So in summary, no, I did not like this book much and will not be looking into part two of the trilogy. I would rather read something from this author over some piece of crap from a writer who doesn’t have the tools in his/her author toolbox, but yeah, not for me.

What of this not so subtle message that I mentioned?

I hope other readers picked up that every female character in this book is powerful. They’re gods, or leaders, or have a strong, commanding presence. They’re fighters and world changers.

The men….not so much. Every male character is greedy or weak or basically a shit. Most are patronising to women. I thought about the exceptions. One god, Nahadoth, who the author appears to like and is the source of the LSD sex scenes, turns out isn’t necessarily male (and she even hints that he is more of a female in one scene). So he doesn’t count. With another god, Yeine doesn’t like him much unless he’s in child form. The only other reputable male character is a guy called T’vril. Turns out he’s crap in bed and a bit of a coward to boot.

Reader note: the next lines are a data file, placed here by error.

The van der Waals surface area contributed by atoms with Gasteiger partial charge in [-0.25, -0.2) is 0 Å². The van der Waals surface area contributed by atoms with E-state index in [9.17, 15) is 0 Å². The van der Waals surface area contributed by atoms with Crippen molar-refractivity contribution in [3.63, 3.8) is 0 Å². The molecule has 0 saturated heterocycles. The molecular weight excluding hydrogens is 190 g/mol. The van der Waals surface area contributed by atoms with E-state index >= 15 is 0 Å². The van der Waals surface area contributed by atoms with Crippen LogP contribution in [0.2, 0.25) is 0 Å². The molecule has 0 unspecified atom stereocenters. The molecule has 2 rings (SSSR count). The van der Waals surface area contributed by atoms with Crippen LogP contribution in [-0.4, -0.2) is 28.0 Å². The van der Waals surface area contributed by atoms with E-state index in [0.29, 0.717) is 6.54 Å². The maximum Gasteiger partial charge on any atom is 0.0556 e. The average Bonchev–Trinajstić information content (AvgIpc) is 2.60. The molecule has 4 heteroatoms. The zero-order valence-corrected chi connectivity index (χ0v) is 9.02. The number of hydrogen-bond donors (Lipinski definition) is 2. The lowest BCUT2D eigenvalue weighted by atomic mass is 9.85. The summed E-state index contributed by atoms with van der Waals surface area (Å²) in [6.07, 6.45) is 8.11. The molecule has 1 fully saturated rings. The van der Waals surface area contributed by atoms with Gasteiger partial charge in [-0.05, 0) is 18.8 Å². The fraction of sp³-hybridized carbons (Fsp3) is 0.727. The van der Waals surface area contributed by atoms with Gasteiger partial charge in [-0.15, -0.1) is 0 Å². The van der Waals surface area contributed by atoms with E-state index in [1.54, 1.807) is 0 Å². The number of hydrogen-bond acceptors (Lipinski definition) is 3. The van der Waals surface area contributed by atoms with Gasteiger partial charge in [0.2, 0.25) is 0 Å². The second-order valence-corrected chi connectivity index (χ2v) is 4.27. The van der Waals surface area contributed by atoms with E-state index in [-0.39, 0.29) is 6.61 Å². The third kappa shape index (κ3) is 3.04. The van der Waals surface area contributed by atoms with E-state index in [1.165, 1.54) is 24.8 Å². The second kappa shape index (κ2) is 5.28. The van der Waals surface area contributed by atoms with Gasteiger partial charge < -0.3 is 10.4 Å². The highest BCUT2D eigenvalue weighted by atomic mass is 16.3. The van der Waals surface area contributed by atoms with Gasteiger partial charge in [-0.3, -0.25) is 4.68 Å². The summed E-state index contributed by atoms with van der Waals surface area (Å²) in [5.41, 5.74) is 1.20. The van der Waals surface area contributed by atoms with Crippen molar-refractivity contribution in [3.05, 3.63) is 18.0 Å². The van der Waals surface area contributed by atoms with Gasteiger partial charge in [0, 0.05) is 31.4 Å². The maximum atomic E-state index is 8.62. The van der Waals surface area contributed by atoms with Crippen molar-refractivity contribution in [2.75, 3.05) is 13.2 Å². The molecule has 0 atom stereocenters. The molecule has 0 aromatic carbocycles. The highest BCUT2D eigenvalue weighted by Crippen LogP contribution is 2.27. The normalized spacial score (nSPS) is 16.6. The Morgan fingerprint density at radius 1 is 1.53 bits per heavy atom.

The book reads like the author was dumped/cheated on and wrote the book in a ‘all men are arseholes, yet I am a warrior woman. Hear me roar!’ kinda mood. It soured what was already a mediocre experience for me. Not because I’m male and felt hard done to; I’d feel the same if the book was having a pop at women (and even Ketchum books where women are being raped/tortured have balance).
My third dip into my fantasy pile and my second disappointment (loved The Hobbit, obviously).



Posted by Daniel I. Russell :: 7:22 am :: 0 comments